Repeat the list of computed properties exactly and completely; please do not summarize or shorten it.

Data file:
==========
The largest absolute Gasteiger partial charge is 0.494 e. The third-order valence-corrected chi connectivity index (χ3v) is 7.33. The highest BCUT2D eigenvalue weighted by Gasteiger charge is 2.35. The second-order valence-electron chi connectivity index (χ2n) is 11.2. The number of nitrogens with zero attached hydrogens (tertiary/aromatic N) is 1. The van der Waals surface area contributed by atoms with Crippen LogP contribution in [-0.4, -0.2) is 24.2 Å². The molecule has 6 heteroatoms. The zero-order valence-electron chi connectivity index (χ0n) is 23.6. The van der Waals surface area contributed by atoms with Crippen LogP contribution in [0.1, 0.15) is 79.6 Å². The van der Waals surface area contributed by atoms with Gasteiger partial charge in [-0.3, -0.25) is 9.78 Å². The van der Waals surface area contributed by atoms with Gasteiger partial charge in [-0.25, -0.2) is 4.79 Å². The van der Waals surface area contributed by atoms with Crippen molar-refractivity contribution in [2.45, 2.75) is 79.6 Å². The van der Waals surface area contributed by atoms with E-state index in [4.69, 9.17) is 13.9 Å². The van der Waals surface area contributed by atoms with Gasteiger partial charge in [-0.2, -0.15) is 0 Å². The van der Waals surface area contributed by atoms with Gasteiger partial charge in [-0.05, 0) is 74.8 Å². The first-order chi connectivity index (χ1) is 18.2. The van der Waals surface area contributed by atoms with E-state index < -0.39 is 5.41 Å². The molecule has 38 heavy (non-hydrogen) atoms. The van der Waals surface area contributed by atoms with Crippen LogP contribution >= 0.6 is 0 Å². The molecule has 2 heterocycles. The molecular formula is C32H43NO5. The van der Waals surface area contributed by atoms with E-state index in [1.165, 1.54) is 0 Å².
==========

The largest absolute Gasteiger partial charge is 0.494 e. The third-order valence-corrected chi connectivity index (χ3v) is 7.33. The highest BCUT2D eigenvalue weighted by Gasteiger charge is 2.35. The second-order valence-electron chi connectivity index (χ2n) is 11.2. The number of nitrogens with zero attached hydrogens (tertiary/aromatic N) is 1. The van der Waals surface area contributed by atoms with Crippen LogP contribution in [-0.4, -0.2) is 24.2 Å². The molecule has 6 heteroatoms. The zero-order valence-electron chi connectivity index (χ0n) is 23.6. The van der Waals surface area contributed by atoms with Crippen LogP contribution in [0.1, 0.15) is 79.6 Å². The van der Waals surface area contributed by atoms with Gasteiger partial charge in [-0.3, -0.25) is 9.78 Å². The van der Waals surface area contributed by atoms with Gasteiger partial charge in [-0.25, -0.2) is 4.79 Å². The van der Waals surface area contributed by atoms with Crippen molar-refractivity contribution in [2.45, 2.75) is 79.6 Å². The van der Waals surface area contributed by atoms with E-state index in [4.69, 9.17) is 13.9 Å². The van der Waals surface area contributed by atoms with Gasteiger partial charge in [-0.2, -0.15) is 0 Å². The van der Waals surface area contributed by atoms with Gasteiger partial charge in [-0.05, 0) is 74.8 Å². The first-order chi connectivity index (χ1) is 18.2. The van der Waals surface area contributed by atoms with E-state index < -0.39 is 5.41 Å². The molecule has 38 heavy (non-hydrogen) atoms. The van der Waals surface area contributed by atoms with Crippen LogP contribution >= 0.6 is 0 Å². The molecule has 2 heterocycles. The molecular formula is C32H43NO5. The van der Waals surface area contributed by atoms with E-state index in [1.165, 1.54) is 0 Å².